Schiff’s spin is enough to cause permanent vertigo.
Some of us have spent years being pummeled for questioning the obvious problems with the Steele dossier, including the long-denied connection to the Clinton campaign. Schiff was the main voice swatting down such criticism and his endorsements were treated as dispositive for media from MSNBC to the Washington Post. After all, he was the chair of the House Intelligence Committee and assured the public that our criticisms were meritless and the dossier was corroborated.
Schiff’s spin, however, continues to deny the obvious about the Russian collusion scandal.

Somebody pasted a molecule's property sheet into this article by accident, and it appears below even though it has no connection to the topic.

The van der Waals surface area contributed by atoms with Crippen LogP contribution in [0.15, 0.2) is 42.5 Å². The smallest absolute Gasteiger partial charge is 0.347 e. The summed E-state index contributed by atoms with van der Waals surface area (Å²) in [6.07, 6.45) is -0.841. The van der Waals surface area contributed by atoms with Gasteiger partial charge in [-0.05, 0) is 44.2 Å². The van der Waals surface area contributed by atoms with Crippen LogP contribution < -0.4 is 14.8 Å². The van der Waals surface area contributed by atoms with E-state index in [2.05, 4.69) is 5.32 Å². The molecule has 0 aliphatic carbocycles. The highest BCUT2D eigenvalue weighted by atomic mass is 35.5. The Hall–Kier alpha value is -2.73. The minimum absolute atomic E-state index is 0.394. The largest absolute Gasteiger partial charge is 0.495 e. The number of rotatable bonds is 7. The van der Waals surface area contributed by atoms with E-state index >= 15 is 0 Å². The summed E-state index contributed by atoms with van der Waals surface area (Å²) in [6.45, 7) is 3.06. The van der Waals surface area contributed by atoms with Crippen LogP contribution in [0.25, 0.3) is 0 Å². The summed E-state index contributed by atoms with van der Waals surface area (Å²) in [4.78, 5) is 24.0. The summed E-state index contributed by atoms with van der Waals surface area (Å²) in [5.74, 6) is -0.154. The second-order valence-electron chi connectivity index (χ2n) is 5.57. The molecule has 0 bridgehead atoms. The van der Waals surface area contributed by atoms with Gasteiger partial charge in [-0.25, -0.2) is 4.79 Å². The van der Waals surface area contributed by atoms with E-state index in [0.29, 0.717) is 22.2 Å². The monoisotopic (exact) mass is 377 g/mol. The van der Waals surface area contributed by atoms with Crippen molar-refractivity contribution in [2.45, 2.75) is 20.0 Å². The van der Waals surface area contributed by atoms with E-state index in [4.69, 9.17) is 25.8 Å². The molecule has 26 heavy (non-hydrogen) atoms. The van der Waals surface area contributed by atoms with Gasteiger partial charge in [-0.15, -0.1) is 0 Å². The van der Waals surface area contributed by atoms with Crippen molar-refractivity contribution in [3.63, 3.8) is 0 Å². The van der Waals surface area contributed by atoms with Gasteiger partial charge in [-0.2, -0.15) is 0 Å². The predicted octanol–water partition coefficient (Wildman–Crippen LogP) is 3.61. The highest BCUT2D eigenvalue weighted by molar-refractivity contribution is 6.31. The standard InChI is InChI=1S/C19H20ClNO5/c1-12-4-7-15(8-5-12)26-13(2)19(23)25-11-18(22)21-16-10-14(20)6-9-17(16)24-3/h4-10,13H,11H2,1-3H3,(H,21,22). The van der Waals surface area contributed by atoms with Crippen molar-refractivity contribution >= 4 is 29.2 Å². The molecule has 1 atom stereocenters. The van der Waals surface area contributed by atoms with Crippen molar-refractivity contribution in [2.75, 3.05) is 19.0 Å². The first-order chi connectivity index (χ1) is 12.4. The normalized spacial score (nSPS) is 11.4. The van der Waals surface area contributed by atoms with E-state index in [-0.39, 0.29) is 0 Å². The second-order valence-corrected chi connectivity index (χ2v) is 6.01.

First, many would guffaw at the claim that Steele was and remains a “well-respected British intelligence officer.” Soon after the dossier was shopped to the FBI, British intelligence flagged credibility problems with Steele. The FBI severed Steele as an asset. Even his own sources told the FBI that Steele wildly exaggerated information and distorted intelligence. Most recently, Steele went public with a laughable claim that Michael Cohen, Trump’s former counsel, was lying to protect Trump despite spending years trying to get Trump charged criminally.